ii. The Limited Liability Company (“LLC”)
To receive pass-through treatment for profit distributions and expense/ loss items, one may form a limited liability company (LLC). Unlike C corporations, limited liability companies do not pay entity level tax unless the LLC elects to be classified as a C corporation for federal income tax purposes. An LLC with only one member, otherwise known as a single member LLC, is treated as an entity disregarded as separate from its owner for income tax purposes (but as a separate entity for purposes of employment tax and certain excise taxes). As a result, the owner of a single member LLC must file a US federal income tax return taking into account the LLC’s income andexpense items. An LLC provides limited liability protection to its members (owners), but with fewer formalities and other requirements that apply to C Corporations. Also, while a C corporation may be regarded as a “blocker”, shielding non-US persons and shareholders from filing a US income tax return, an LLC’s profits and losses flow through to its owners.
The federal branch profits tax (“BPT”) treats a US branch (e.g., an LLC) of a foreign corporation as if it were a US subsidiary of the foreign corporation for purposes of taxing repatriations of profit. As such, the BPT puts the earnings and profits of a branch of a foreign corporation deemed remitted to its home office on equal footing with the earnings and profits of a US corporate subsidiary paid out as a dividend to its foreign parent.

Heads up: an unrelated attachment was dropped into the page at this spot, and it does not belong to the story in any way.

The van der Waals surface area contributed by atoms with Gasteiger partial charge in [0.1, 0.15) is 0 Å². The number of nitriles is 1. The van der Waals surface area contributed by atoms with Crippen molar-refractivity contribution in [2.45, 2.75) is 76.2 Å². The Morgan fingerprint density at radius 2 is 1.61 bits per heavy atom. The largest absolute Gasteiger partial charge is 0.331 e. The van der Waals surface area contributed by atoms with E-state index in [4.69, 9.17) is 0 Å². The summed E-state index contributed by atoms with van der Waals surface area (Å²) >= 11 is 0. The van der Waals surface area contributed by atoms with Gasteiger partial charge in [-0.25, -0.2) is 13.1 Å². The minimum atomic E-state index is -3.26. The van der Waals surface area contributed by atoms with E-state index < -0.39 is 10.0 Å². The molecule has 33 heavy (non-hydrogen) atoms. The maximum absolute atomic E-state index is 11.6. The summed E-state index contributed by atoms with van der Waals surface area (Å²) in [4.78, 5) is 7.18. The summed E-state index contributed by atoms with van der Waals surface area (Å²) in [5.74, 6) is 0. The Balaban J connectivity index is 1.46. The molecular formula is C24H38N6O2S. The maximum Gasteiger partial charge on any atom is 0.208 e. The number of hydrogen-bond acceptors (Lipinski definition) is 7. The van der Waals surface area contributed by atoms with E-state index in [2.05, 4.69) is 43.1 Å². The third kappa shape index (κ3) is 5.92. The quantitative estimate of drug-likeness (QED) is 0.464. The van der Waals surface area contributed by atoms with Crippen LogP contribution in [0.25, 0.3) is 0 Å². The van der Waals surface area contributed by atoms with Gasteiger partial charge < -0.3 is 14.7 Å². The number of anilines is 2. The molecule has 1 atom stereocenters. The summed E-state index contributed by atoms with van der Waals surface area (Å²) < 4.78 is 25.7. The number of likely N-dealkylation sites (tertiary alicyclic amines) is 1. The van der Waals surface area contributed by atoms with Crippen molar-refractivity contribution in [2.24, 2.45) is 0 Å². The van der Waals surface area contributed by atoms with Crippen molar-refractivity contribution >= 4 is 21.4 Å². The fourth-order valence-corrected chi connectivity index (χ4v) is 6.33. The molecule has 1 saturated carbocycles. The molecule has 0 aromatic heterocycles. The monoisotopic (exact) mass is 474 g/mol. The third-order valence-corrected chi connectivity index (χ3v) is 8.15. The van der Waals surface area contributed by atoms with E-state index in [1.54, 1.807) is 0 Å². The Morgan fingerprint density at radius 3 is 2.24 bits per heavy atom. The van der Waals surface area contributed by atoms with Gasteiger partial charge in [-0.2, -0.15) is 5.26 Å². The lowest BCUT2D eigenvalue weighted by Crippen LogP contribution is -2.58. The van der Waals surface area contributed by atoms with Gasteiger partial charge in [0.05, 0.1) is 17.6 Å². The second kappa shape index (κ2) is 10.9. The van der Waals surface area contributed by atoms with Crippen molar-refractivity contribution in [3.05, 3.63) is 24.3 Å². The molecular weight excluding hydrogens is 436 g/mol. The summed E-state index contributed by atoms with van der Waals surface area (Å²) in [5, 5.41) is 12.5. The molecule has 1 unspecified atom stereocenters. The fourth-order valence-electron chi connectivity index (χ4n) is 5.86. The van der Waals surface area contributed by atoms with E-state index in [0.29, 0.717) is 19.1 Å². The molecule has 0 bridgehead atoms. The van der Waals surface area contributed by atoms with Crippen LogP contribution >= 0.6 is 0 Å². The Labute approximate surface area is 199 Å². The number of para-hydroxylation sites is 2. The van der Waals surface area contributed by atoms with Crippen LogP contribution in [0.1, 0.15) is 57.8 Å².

The BPT is calculated and paid by the foreign corporation (shareholder or owner) on a Form 1120-F (U.S. Income Tax Return of a Foreign Corporation). The BPT applies regardless of whether the US trade or business of the foreign corporation is substantial compared to its worldwide activities. Thus, a foreign corporate owner of an LLC may need to file a US federal and state income tax return, and pay a “branch profits tax,” equal to 30 percent of the “dividend equivalent amount” when such
amount is distributed to the LLC’s non-US owners.4 Nonresident alien individuals and complex trusts are never subject to the branch profits tax. The branch profits tax generally applies to foreign corporate entities doing business in the US through a branch and thereby generating effectively connected income, including where a foreign corporation conducts a U.S. trade or business through an LLC. However, the branch profits tax rate may be reduced by an applicable income tax treaty.
For California state tax purposes, a branch most often operates as a C corporation subsidiary of the foreign parent / operation. A branch doing business as an LLC in California, while a flow through entity, is subject to tax at the entitylevel unlike for federal income tax purposes. The LLC is subject to the LLC fee on its income derived from or attributable to California. Fees are graduated as follows: $900 if income derived from or attributable to California is $250,000 but less than $500,000; $2500 if income derived from or attributable to California is $500,000 but less than $1 million; $6,000 if income derived from or attributable to California is $1 million but less than $5 million; $12,750 if